The Age of Acrimony: How Americans Fought to Fix Their Democracy, 1865–1915

Jon Grinspan. Bloomsbury, $30 (384p) ISBN 978-1-63557-462-3
Today’s political vitriol pales beside the 19th century’s rabid partisanship as depicted in this raucous history of Gilded Age electioneering. Historian Grinspan (The Virgin Vote) examines the post–Civil War era when politics—and much of civil society—were built around fanatical allegiances to the Republican and Democratic parties. The upside, he argues, was a passionate mass politics of enormous, torch-lit rallies that included immigrants, workers, women, and Blacks, with voter turnout averaging 77%. The downside was pervasive corruption under party bosses dispensing patronage, partisan violence enabled by public balloting (in the South, white Democrats killed hundreds of African American Republicans), and government gridlock. A sea change, Ginspan contends, developed in the 1890s as reformers instituted secret ballots, civil-service reform ended patronage, and campaigns reoriented towards individual candidates and genteel debate, at the cost of a drastic decline in working-class voting. Grinspan vividly recreates the period’s tumults and personalities—he foregrounds the colorful father-daughter duo of Republican congressman William Kelley and Socialist activist Florence Kelley—while shrewdly analyzing its evolving culture of civic engagement, conveying it all in snappy, evocative prose. This immersive study shows how the form of politics profoundly shapes its content. Agent: Katherine Flynn, Kneerim & Williams. (Apr.)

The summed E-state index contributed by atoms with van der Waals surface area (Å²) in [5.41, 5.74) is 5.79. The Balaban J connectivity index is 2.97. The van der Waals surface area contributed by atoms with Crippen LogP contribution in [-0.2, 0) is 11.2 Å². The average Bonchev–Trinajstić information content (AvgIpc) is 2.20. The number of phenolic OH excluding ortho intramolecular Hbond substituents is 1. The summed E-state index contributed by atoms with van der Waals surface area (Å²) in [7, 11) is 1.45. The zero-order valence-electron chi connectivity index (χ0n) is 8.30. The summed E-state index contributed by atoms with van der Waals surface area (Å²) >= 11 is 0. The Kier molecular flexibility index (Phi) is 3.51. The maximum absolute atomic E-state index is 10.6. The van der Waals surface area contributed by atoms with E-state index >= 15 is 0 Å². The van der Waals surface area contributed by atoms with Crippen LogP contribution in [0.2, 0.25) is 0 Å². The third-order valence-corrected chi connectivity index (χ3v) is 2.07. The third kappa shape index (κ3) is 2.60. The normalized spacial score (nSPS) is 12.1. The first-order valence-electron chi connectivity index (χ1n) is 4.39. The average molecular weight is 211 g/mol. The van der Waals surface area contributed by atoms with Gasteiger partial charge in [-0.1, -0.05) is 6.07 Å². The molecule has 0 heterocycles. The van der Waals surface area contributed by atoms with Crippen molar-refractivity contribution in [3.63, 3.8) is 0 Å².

Reviewed on : 01/14/2021
Release date: 04/27/2021
Genre: Nonfiction
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